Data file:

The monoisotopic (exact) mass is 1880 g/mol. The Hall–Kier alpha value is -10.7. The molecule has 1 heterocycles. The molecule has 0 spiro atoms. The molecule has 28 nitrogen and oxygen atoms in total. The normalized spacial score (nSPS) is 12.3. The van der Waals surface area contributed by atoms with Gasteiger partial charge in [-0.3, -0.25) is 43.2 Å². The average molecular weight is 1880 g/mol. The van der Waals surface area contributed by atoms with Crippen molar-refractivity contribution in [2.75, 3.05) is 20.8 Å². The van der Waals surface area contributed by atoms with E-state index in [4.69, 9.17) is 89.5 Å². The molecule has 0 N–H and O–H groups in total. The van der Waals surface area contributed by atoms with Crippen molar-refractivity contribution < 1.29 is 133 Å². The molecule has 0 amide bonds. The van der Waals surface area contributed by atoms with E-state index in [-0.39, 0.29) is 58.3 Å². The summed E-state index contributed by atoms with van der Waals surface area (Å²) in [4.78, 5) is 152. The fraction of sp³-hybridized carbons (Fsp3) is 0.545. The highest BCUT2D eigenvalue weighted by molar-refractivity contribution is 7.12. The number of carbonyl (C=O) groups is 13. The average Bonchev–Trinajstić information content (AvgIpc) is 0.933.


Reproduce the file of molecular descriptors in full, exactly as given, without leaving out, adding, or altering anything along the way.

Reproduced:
The monoisotopic (exact) mass is 1880 g/mol. The Hall–Kier alpha value is -10.7. The molecule has 1 heterocycles. The molecule has 0 spiro atoms. The molecule has 28 nitrogen and oxygen atoms in total. The normalized spacial score (nSPS) is 12.3. The van der Waals surface area contributed by atoms with Gasteiger partial charge in [-0.3, -0.25) is 43.2 Å². The average molecular weight is 1880 g/mol. The van der Waals surface area contributed by atoms with Crippen molar-refractivity contribution in [2.75, 3.05) is 20.8 Å². The van der Waals surface area contributed by atoms with E-state index in [4.69, 9.17) is 89.5 Å². The molecule has 0 N–H and O–H groups in total. The van der Waals surface area contributed by atoms with Crippen molar-refractivity contribution < 1.29 is 133 Å². The molecule has 0 amide bonds. The van der Waals surface area contributed by atoms with E-state index in [-0.39, 0.29) is 58.3 Å². The summed E-state index contributed by atoms with van der Waals surface area (Å²) in [4.78, 5) is 152. The fraction of sp³-hybridized carbons (Fsp3) is 0.545. The highest BCUT2D eigenvalue weighted by molar-refractivity contribution is 7.12. The number of carbonyl (C=O) groups is 13. The average Bonchev–Trinajstić information content (AvgIpc) is 0.933.